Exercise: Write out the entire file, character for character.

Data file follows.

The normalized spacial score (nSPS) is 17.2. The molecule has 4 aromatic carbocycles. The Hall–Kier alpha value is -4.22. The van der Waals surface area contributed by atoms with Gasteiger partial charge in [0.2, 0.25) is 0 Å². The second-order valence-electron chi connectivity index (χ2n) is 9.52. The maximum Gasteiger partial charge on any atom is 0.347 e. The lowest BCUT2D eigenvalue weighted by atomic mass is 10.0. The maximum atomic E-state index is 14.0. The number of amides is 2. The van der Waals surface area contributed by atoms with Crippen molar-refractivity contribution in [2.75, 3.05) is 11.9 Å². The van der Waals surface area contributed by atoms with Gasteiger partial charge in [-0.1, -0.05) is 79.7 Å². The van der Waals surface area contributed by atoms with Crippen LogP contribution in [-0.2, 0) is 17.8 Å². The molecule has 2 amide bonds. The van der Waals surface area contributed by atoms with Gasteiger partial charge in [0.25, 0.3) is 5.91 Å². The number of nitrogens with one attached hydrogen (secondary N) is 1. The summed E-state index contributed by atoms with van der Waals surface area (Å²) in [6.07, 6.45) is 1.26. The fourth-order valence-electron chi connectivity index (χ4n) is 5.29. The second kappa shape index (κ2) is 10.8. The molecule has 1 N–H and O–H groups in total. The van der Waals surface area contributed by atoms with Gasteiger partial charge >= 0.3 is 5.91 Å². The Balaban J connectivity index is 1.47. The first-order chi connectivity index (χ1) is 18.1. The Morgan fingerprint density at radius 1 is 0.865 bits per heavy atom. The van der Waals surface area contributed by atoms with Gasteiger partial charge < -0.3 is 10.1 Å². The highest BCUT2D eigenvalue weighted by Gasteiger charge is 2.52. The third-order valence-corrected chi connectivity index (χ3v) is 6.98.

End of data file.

The normalized spacial score (nSPS) is 17.2. The molecule has 4 aromatic carbocycles. The Hall–Kier alpha value is -4.22. The van der Waals surface area contributed by atoms with Gasteiger partial charge in [0.2, 0.25) is 0 Å². The second-order valence-electron chi connectivity index (χ2n) is 9.52. The maximum Gasteiger partial charge on any atom is 0.347 e. The lowest BCUT2D eigenvalue weighted by atomic mass is 10.0. The maximum atomic E-state index is 14.0. The number of amides is 2. The van der Waals surface area contributed by atoms with Crippen molar-refractivity contribution in [2.75, 3.05) is 11.9 Å². The van der Waals surface area contributed by atoms with Gasteiger partial charge in [-0.1, -0.05) is 79.7 Å². The van der Waals surface area contributed by atoms with Crippen LogP contribution in [-0.2, 0) is 17.8 Å². The molecule has 2 amide bonds. The van der Waals surface area contributed by atoms with Gasteiger partial charge in [0.25, 0.3) is 5.91 Å². The number of nitrogens with one attached hydrogen (secondary N) is 1. The summed E-state index contributed by atoms with van der Waals surface area (Å²) in [6.07, 6.45) is 1.26. The fourth-order valence-electron chi connectivity index (χ4n) is 5.29. The second kappa shape index (κ2) is 10.8. The molecule has 1 N–H and O–H groups in total. The van der Waals surface area contributed by atoms with Gasteiger partial charge >= 0.3 is 5.91 Å². The Balaban J connectivity index is 1.47. The first-order chi connectivity index (χ1) is 18.1. The Morgan fingerprint density at radius 1 is 0.865 bits per heavy atom. The van der Waals surface area contributed by atoms with Gasteiger partial charge < -0.3 is 10.1 Å². The highest BCUT2D eigenvalue weighted by Gasteiger charge is 2.52. The third-order valence-corrected chi connectivity index (χ3v) is 6.98.